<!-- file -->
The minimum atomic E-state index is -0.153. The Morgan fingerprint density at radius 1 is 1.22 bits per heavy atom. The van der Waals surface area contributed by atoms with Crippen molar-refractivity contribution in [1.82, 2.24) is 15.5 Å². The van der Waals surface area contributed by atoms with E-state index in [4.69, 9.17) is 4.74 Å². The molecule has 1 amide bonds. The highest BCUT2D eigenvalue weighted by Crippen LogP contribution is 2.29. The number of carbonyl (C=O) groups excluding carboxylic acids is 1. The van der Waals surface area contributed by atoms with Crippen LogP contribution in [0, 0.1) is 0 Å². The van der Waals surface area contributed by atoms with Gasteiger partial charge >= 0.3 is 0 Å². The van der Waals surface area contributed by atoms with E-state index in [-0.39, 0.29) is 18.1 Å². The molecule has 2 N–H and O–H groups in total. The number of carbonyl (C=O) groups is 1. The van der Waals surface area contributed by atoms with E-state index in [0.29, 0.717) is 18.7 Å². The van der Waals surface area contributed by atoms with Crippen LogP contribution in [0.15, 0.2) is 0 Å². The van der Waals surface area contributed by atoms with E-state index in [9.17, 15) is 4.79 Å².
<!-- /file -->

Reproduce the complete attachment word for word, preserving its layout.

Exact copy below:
The minimum atomic E-state index is -0.153. The Morgan fingerprint density at radius 1 is 1.22 bits per heavy atom. The van der Waals surface area contributed by atoms with Crippen molar-refractivity contribution in [1.82, 2.24) is 15.5 Å². The van der Waals surface area contributed by atoms with E-state index in [4.69, 9.17) is 4.74 Å². The molecule has 1 amide bonds. The highest BCUT2D eigenvalue weighted by Crippen LogP contribution is 2.29. The number of carbonyl (C=O) groups excluding carboxylic acids is 1. The van der Waals surface area contributed by atoms with Crippen LogP contribution in [0, 0.1) is 0 Å². The van der Waals surface area contributed by atoms with Gasteiger partial charge >= 0.3 is 0 Å². The van der Waals surface area contributed by atoms with E-state index in [-0.39, 0.29) is 18.1 Å². The molecule has 2 N–H and O–H groups in total. The number of carbonyl (C=O) groups is 1. The van der Waals surface area contributed by atoms with E-state index in [0.29, 0.717) is 18.7 Å². The van der Waals surface area contributed by atoms with Crippen LogP contribution in [0.15, 0.2) is 0 Å². The van der Waals surface area contributed by atoms with E-state index in [9.17, 15) is 4.79 Å².